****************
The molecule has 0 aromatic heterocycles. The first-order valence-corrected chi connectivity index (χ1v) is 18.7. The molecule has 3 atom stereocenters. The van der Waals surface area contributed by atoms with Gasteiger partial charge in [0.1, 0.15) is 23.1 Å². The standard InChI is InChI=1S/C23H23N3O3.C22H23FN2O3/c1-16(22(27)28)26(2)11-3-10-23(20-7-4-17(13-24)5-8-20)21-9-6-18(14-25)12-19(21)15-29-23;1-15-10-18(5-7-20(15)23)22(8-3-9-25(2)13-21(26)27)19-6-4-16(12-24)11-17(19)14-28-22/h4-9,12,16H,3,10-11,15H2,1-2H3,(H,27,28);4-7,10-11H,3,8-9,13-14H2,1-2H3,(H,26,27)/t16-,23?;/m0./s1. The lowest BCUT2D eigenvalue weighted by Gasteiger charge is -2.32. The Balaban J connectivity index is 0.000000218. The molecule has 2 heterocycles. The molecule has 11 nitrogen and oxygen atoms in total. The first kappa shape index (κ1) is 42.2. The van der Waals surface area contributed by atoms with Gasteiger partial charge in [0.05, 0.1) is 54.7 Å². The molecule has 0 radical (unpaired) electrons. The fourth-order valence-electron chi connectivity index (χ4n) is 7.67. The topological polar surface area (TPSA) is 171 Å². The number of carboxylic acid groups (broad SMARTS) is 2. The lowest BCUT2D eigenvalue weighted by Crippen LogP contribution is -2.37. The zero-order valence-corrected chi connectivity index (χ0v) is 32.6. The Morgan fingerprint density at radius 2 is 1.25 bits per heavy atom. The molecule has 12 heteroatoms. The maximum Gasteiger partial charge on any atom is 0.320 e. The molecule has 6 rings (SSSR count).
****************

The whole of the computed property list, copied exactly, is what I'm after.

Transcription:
The molecule has 0 aromatic heterocycles. The first-order valence-corrected chi connectivity index (χ1v) is 18.7. The molecule has 3 atom stereocenters. The van der Waals surface area contributed by atoms with Gasteiger partial charge in [0.1, 0.15) is 23.1 Å². The standard InChI is InChI=1S/C23H23N3O3.C22H23FN2O3/c1-16(22(27)28)26(2)11-3-10-23(20-7-4-17(13-24)5-8-20)21-9-6-18(14-25)12-19(21)15-29-23;1-15-10-18(5-7-20(15)23)22(8-3-9-25(2)13-21(26)27)19-6-4-16(12-24)11-17(19)14-28-22/h4-9,12,16H,3,10-11,15H2,1-2H3,(H,27,28);4-7,10-11H,3,8-9,13-14H2,1-2H3,(H,26,27)/t16-,23?;/m0./s1. The lowest BCUT2D eigenvalue weighted by Gasteiger charge is -2.32. The Balaban J connectivity index is 0.000000218. The molecule has 2 heterocycles. The molecule has 11 nitrogen and oxygen atoms in total. The first kappa shape index (κ1) is 42.2. The van der Waals surface area contributed by atoms with Gasteiger partial charge in [0.05, 0.1) is 54.7 Å². The molecule has 0 radical (unpaired) electrons. The fourth-order valence-electron chi connectivity index (χ4n) is 7.67. The topological polar surface area (TPSA) is 171 Å². The number of carboxylic acid groups (broad SMARTS) is 2. The lowest BCUT2D eigenvalue weighted by Crippen LogP contribution is -2.37. The zero-order valence-corrected chi connectivity index (χ0v) is 32.6. The Morgan fingerprint density at radius 2 is 1.25 bits per heavy atom. The molecule has 12 heteroatoms. The maximum Gasteiger partial charge on any atom is 0.320 e. The molecule has 6 rings (SSSR count).